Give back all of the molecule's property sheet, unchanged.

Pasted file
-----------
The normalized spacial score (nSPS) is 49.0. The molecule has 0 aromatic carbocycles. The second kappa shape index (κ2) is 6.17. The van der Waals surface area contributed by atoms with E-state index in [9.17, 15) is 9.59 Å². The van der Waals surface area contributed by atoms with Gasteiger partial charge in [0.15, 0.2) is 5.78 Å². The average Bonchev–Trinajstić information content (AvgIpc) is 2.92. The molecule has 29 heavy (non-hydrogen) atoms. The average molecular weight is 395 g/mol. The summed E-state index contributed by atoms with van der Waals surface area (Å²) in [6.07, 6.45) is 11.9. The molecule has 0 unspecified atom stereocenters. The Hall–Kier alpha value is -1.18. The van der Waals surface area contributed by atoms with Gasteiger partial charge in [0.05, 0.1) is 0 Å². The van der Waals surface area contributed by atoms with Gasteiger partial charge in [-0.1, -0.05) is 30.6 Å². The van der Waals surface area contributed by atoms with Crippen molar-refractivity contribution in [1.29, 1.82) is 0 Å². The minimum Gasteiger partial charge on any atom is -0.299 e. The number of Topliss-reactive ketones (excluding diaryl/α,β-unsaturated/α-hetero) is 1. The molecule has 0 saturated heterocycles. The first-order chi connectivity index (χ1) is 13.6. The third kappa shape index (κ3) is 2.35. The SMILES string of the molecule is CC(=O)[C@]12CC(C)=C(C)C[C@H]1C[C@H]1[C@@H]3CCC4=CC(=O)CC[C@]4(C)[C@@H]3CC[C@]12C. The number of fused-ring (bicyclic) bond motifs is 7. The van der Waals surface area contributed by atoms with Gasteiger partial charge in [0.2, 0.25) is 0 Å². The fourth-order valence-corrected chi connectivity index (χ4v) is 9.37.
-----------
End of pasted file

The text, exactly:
The normalized spacial score (nSPS) is 49.0. The molecule has 0 aromatic carbocycles. The second kappa shape index (κ2) is 6.17. The van der Waals surface area contributed by atoms with E-state index in [9.17, 15) is 9.59 Å². The van der Waals surface area contributed by atoms with Gasteiger partial charge in [0.15, 0.2) is 5.78 Å². The average Bonchev–Trinajstić information content (AvgIpc) is 2.92. The molecule has 29 heavy (non-hydrogen) atoms. The average molecular weight is 395 g/mol. The summed E-state index contributed by atoms with van der Waals surface area (Å²) in [6.07, 6.45) is 11.9. The molecule has 0 unspecified atom stereocenters. The Hall–Kier alpha value is -1.18. The van der Waals surface area contributed by atoms with Gasteiger partial charge in [0.05, 0.1) is 0 Å². The van der Waals surface area contributed by atoms with Gasteiger partial charge in [-0.1, -0.05) is 30.6 Å². The van der Waals surface area contributed by atoms with Crippen molar-refractivity contribution in [1.29, 1.82) is 0 Å². The minimum Gasteiger partial charge on any atom is -0.299 e. The number of Topliss-reactive ketones (excluding diaryl/α,β-unsaturated/α-hetero) is 1. The molecule has 0 saturated heterocycles. The first-order chi connectivity index (χ1) is 13.6. The third kappa shape index (κ3) is 2.35. The SMILES string of the molecule is CC(=O)[C@]12CC(C)=C(C)C[C@H]1C[C@H]1[C@@H]3CCC4=CC(=O)CC[C@]4(C)[C@@H]3CC[C@]12C. The number of fused-ring (bicyclic) bond motifs is 7. The van der Waals surface area contributed by atoms with Gasteiger partial charge in [0.2, 0.25) is 0 Å². The fourth-order valence-corrected chi connectivity index (χ4v) is 9.37.